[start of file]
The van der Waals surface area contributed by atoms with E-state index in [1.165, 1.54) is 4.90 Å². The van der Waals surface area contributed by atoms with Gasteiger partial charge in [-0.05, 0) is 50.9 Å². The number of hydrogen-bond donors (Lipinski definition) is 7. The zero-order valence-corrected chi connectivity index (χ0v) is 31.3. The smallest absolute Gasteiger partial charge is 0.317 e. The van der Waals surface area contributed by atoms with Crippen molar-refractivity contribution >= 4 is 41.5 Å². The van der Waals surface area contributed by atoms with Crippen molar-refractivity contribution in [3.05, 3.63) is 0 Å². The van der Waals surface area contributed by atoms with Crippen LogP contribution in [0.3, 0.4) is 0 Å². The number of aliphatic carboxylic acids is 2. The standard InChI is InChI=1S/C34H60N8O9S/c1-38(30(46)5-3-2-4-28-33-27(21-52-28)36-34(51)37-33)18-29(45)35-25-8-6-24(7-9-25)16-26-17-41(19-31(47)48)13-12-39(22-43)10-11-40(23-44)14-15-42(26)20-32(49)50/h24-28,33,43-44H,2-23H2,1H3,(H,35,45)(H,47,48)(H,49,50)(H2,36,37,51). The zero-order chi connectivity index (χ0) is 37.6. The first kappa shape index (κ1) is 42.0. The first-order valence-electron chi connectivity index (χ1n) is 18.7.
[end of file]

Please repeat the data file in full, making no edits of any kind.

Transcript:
The van der Waals surface area contributed by atoms with E-state index in [1.165, 1.54) is 4.90 Å². The van der Waals surface area contributed by atoms with Gasteiger partial charge in [-0.05, 0) is 50.9 Å². The number of hydrogen-bond donors (Lipinski definition) is 7. The zero-order valence-corrected chi connectivity index (χ0v) is 31.3. The smallest absolute Gasteiger partial charge is 0.317 e. The van der Waals surface area contributed by atoms with Crippen molar-refractivity contribution >= 4 is 41.5 Å². The van der Waals surface area contributed by atoms with Crippen molar-refractivity contribution in [3.05, 3.63) is 0 Å². The van der Waals surface area contributed by atoms with Crippen LogP contribution in [0.3, 0.4) is 0 Å². The number of aliphatic carboxylic acids is 2. The standard InChI is InChI=1S/C34H60N8O9S/c1-38(30(46)5-3-2-4-28-33-27(21-52-28)36-34(51)37-33)18-29(45)35-25-8-6-24(7-9-25)16-26-17-41(19-31(47)48)13-12-39(22-43)10-11-40(23-44)14-15-42(26)20-32(49)50/h24-28,33,43-44H,2-23H2,1H3,(H,35,45)(H,47,48)(H,49,50)(H2,36,37,51). The zero-order chi connectivity index (χ0) is 37.6. The first kappa shape index (κ1) is 42.0. The first-order valence-electron chi connectivity index (χ1n) is 18.7.